Mock trial is a competitive trial simulation activity for college undergraduates. In mock trial, students play the roles of the lawyers and witnesses involved in trying a fictional court case. The team from one school portrays the lawyers and witnesses on one side of the case (prosecution/plaintiff), and the team from another school portrays the lawyers and witnesses on the other side of the case (defense). Students portraying attorneys must question witnesses, make arguments and objections, and enter evidence, while the students portraying witnesses must act out interesting and credible characters while being questioned by their own attorneys and attorneys from the other team. Mock trial rounds are judged and scored by practicing attorneys and judges. These scoring panelists determine a winner of each round by scoring team members' performances, and also provide feedback and constructive criticism to the teams after the round is over.
Undergraduate mock trial competition in the United States is run by the American Mock Trial Association, or AMTA. Each year in August, AMTA writes and releases a case problem that all of the undergraduate mock trial students in the country learn and use to compete against each other. This case problem contains all of the material that is needed to simulate a real trial: eye witness statements, expert witness reports, photographs and other pieces of evidence, applicable statutes and case law, rules of evidence, and several other legal and procedural documents.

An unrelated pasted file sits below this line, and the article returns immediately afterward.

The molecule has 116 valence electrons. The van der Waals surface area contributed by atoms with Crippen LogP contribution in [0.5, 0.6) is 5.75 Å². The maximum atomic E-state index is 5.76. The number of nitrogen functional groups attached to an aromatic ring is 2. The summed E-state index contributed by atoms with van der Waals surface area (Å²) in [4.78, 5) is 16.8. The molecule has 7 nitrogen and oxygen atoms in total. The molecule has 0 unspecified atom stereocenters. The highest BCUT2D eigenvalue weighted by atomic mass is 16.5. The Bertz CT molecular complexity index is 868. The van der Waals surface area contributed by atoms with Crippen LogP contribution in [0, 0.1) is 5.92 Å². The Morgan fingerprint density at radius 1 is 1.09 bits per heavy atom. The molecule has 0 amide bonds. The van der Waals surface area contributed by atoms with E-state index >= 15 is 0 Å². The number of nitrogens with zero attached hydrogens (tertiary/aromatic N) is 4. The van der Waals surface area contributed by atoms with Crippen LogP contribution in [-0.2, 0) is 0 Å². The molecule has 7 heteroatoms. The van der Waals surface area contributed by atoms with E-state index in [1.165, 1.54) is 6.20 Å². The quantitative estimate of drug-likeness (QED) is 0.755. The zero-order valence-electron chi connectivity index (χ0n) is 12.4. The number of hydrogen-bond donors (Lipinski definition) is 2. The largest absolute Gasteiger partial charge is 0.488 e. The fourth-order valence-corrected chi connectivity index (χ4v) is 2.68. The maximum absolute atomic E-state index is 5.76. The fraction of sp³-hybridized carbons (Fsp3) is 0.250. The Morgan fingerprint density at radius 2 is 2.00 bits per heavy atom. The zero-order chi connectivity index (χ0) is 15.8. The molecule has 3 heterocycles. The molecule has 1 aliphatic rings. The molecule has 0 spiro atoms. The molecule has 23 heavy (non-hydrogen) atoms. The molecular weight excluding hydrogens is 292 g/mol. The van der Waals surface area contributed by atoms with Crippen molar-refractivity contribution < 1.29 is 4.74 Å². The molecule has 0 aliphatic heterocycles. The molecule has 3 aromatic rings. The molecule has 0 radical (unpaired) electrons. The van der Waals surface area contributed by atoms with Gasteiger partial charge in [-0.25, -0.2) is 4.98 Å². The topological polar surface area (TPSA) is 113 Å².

Starting in the fall, students from all over the country compete in invitational tournaments hosted by individual colleges and universities. These invitational tournaments range from small to large, and from casual to extremely competitive. However, there is no "elimination" at this stage of the season. All teams, no matter how well they do in invitationals (or if they even compete in any) have the opportunity to move on to the next stage of competition: an AMTA Regional Tournament. During February, AMTA hosts more than 20 regional tournaments around the country. Over 600 teams enter these regional tournaments every year.
For about two-thirds of these teams (400+), their AMTA Regional Tournament is the end of their competitive season. But, the lucky one-third of teams (about 200) which place at the top of field in their Regional tournament qualify for the next level of competition: one of the eight AMTA Opening Round Championship Series (ORCS) tournaments in March. At the ORCS tournaments, the competition is even more unrelenting. Only the top one-quarter of ORCS qualifiers (about 50 teams) place high enough at their ORCS tournament to qualify for the National Championship Tournament in April. This prestigious tournament plays host to the best mock trial teams in the country each year, and at the end a new National Champion is declared.
After the National Championship Tournament, college mock trial teams take a break for a few months. Final exams in May and the summer academic break are the slow season for mock trial. But, by the time students return to campus in August, a new case problem has been released and it's time to start preparing for a new season!